I don’t know how is it in your cases, but in our country (moreover, globally, in the whole world) labelling and building prejudices work too well, let it be about either man, religion, political identity, woman, wine, redemption… if I cast a look upon Ophis‘s logo, many things drop to my mind but doom-death. At first sight I would guess it to be some sort of black metal, within that the even more occult and devoted side; instead of that, the aforementioned slow murmuring will be our mate. I could be blamed anyway, because I didn’t know the formation, neither by name. By the way Ophis were founded around 2001, since then they had released a demo, a single and two full-lengths; one of the latter stuff gives the reason for you’re reading about them right here and now, as a courtesy of Solitude Productions.
As it is usual in the case of bands of the same style, the sound is deep & as a good friend words this: it takes your life down, haha. Slow paces change here and there to massive mid-tempos and are completed with knocking double drums. At a few themes the music ends up in old school death metal rhythms and flaps. Though the band’s genre is doom-death, I dare to say I heard additional ifluences like early Gorefest, Benediction and Bolt Thrower during the playing time of little more than one hour. Of course none of the aforementioned bands show such a long-streaming acoustic penitence on their palettes as Ophis do on their actual release. Pillars of dying and resignation crush to the ground in this ancient, solitary castle, which was constantly washed by rain and bitten by frost, richly armed with excellent melodies and somewhere in the background there’s quietude too as sedation and ease & man keeps on struggling in the flood among the fateful, giant ruins. It’s depressive vibe can be compared to Bethlehem‘s early releases, the only difference is that Ophis is not structured of frustration, but it is a rushing train into Death. Certainly there are names like early Anathema and My Dying Bride that linger beyond, but I think these are just obvious influential aspects in the pile of these doom-death stuffs. The externalities were handled by Dusan Belohlavek; that oppressive, dirty mixture of the booklet matches the not-too-life-affirming texts well, and getting back to the aformentioned prejudices: even the cover would allow anyone to guess it is a black metal horde, anything but the actual genre Ophis exist within. In this long-term penitence, well-composed songs and finely executed improving melodies will accompany us, along with every segments of self-destruction and suicide. Another strong point in the overall picture is the conception which leads from doom trough death to misanthropic black metal, with a plenty of twists and introduction, from the speedy to the intensive, and of course it leads into a great dive as well…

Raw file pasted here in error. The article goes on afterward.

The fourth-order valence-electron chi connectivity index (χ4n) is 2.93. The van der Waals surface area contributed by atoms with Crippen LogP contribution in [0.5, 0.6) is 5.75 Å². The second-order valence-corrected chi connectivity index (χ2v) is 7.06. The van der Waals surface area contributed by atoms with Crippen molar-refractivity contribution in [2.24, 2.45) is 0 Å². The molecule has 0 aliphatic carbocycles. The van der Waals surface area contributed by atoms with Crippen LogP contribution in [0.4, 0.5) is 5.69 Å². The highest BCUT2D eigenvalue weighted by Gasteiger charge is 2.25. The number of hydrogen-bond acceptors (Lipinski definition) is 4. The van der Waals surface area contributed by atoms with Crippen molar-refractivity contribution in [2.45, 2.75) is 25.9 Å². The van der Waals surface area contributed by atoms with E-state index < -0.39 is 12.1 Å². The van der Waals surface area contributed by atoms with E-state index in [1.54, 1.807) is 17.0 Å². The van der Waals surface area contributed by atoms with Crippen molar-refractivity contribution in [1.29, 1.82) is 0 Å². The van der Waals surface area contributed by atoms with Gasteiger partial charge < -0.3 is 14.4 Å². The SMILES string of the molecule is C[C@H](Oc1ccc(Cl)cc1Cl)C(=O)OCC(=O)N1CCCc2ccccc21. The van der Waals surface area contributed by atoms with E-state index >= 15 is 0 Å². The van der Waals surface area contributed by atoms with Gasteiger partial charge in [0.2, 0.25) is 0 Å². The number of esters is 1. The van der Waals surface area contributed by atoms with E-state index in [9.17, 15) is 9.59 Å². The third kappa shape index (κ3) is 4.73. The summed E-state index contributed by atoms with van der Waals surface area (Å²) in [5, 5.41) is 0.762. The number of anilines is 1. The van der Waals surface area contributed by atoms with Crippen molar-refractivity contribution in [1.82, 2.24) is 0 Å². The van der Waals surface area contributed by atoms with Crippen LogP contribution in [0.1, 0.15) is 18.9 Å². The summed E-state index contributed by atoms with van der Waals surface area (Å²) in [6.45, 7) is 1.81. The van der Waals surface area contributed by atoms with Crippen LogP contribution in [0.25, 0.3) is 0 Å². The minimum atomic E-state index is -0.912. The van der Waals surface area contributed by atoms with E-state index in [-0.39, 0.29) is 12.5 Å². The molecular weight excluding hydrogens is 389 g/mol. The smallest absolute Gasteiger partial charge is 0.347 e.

…this chasm would smoothly be able to swallow the human soul, however we could hear more profound spaces compared to this before, although the selfish reincarnation of sucking in stands for this situation as well and it’s evident & obvious.
/English translation by Vorst/